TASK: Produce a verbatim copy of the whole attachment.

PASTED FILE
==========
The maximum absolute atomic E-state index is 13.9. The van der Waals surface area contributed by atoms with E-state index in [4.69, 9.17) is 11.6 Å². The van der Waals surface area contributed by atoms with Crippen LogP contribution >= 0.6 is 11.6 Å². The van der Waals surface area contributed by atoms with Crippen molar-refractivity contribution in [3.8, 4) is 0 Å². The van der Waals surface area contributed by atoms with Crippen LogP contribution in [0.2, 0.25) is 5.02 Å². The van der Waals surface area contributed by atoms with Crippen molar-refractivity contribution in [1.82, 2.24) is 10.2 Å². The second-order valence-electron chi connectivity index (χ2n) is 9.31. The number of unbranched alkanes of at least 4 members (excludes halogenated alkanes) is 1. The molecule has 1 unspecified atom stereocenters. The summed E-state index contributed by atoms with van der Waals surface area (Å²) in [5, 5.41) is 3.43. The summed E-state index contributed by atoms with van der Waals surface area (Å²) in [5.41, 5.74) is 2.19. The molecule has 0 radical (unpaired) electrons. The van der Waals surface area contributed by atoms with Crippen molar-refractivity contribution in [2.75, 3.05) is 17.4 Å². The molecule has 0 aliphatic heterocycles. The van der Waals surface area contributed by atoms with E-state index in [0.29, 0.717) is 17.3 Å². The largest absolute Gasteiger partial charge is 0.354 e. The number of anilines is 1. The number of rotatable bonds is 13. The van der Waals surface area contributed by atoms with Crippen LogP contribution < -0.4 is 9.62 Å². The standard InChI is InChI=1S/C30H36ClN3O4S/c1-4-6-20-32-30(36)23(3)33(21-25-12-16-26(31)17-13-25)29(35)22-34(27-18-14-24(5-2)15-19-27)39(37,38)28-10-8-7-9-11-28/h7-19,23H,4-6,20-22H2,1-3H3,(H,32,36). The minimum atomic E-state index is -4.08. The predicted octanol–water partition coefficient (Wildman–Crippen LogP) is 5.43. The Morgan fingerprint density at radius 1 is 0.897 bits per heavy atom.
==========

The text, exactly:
The maximum absolute atomic E-state index is 13.9. The van der Waals surface area contributed by atoms with E-state index in [4.69, 9.17) is 11.6 Å². The van der Waals surface area contributed by atoms with Crippen LogP contribution >= 0.6 is 11.6 Å². The van der Waals surface area contributed by atoms with Crippen molar-refractivity contribution in [3.8, 4) is 0 Å². The van der Waals surface area contributed by atoms with Crippen LogP contribution in [0.2, 0.25) is 5.02 Å². The van der Waals surface area contributed by atoms with Crippen molar-refractivity contribution in [1.82, 2.24) is 10.2 Å². The second-order valence-electron chi connectivity index (χ2n) is 9.31. The number of unbranched alkanes of at least 4 members (excludes halogenated alkanes) is 1. The molecule has 1 unspecified atom stereocenters. The summed E-state index contributed by atoms with van der Waals surface area (Å²) in [5, 5.41) is 3.43. The summed E-state index contributed by atoms with van der Waals surface area (Å²) in [5.41, 5.74) is 2.19. The molecule has 0 radical (unpaired) electrons. The van der Waals surface area contributed by atoms with Crippen molar-refractivity contribution in [2.75, 3.05) is 17.4 Å². The molecule has 0 aliphatic heterocycles. The van der Waals surface area contributed by atoms with E-state index in [0.29, 0.717) is 17.3 Å². The largest absolute Gasteiger partial charge is 0.354 e. The number of anilines is 1. The number of rotatable bonds is 13. The van der Waals surface area contributed by atoms with Crippen LogP contribution < -0.4 is 9.62 Å². The standard InChI is InChI=1S/C30H36ClN3O4S/c1-4-6-20-32-30(36)23(3)33(21-25-12-16-26(31)17-13-25)29(35)22-34(27-18-14-24(5-2)15-19-27)39(37,38)28-10-8-7-9-11-28/h7-19,23H,4-6,20-22H2,1-3H3,(H,32,36). The minimum atomic E-state index is -4.08. The predicted octanol–water partition coefficient (Wildman–Crippen LogP) is 5.43. The Morgan fingerprint density at radius 1 is 0.897 bits per heavy atom.